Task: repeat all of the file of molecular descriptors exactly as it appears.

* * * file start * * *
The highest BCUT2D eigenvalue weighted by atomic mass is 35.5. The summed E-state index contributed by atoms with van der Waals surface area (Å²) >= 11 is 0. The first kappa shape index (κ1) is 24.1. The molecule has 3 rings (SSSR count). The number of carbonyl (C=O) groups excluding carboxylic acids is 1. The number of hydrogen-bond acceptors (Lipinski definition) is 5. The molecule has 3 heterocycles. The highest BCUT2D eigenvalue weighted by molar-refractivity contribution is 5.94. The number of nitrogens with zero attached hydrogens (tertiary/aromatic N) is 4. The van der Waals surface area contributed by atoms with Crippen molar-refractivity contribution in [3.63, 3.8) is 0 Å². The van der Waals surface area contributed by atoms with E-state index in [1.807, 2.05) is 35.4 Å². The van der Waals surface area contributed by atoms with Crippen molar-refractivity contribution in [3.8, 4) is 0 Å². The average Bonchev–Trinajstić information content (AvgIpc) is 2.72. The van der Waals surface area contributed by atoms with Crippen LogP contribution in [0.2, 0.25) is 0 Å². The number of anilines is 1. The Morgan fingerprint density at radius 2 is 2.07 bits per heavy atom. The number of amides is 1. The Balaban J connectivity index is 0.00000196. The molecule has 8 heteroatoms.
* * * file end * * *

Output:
The highest BCUT2D eigenvalue weighted by atomic mass is 35.5. The summed E-state index contributed by atoms with van der Waals surface area (Å²) >= 11 is 0. The first kappa shape index (κ1) is 24.1. The molecule has 3 rings (SSSR count). The number of carbonyl (C=O) groups excluding carboxylic acids is 1. The number of hydrogen-bond acceptors (Lipinski definition) is 5. The molecule has 3 heterocycles. The highest BCUT2D eigenvalue weighted by molar-refractivity contribution is 5.94. The number of nitrogens with zero attached hydrogens (tertiary/aromatic N) is 4. The van der Waals surface area contributed by atoms with Crippen molar-refractivity contribution in [3.63, 3.8) is 0 Å². The van der Waals surface area contributed by atoms with E-state index in [1.807, 2.05) is 35.4 Å². The van der Waals surface area contributed by atoms with Crippen molar-refractivity contribution in [3.8, 4) is 0 Å². The average Bonchev–Trinajstić information content (AvgIpc) is 2.72. The van der Waals surface area contributed by atoms with Crippen LogP contribution in [0.2, 0.25) is 0 Å². The number of anilines is 1. The Morgan fingerprint density at radius 2 is 2.07 bits per heavy atom. The number of amides is 1. The Balaban J connectivity index is 0.00000196. The molecule has 8 heteroatoms.